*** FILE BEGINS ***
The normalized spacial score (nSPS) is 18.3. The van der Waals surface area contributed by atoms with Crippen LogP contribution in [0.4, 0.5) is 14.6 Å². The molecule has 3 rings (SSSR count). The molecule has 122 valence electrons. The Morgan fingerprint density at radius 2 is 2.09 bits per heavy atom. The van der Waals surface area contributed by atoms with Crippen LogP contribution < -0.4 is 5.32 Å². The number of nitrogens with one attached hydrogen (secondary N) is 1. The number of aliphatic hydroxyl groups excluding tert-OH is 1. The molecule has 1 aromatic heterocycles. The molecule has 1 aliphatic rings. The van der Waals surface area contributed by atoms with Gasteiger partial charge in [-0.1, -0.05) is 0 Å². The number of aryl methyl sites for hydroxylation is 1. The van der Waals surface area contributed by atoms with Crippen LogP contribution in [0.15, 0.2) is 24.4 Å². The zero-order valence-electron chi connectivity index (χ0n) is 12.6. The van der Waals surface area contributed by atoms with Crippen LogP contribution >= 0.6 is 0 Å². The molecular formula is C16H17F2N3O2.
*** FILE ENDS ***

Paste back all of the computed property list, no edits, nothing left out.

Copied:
The normalized spacial score (nSPS) is 18.3. The van der Waals surface area contributed by atoms with Crippen LogP contribution in [0.4, 0.5) is 14.6 Å². The molecule has 3 rings (SSSR count). The molecule has 122 valence electrons. The Morgan fingerprint density at radius 2 is 2.09 bits per heavy atom. The van der Waals surface area contributed by atoms with Crippen LogP contribution < -0.4 is 5.32 Å². The number of nitrogens with one attached hydrogen (secondary N) is 1. The number of aliphatic hydroxyl groups excluding tert-OH is 1. The molecule has 1 aromatic heterocycles. The molecule has 1 aliphatic rings. The van der Waals surface area contributed by atoms with Gasteiger partial charge in [-0.1, -0.05) is 0 Å². The number of aryl methyl sites for hydroxylation is 1. The van der Waals surface area contributed by atoms with Crippen LogP contribution in [0.15, 0.2) is 24.4 Å². The zero-order valence-electron chi connectivity index (χ0n) is 12.6. The van der Waals surface area contributed by atoms with Crippen LogP contribution >= 0.6 is 0 Å². The molecular formula is C16H17F2N3O2.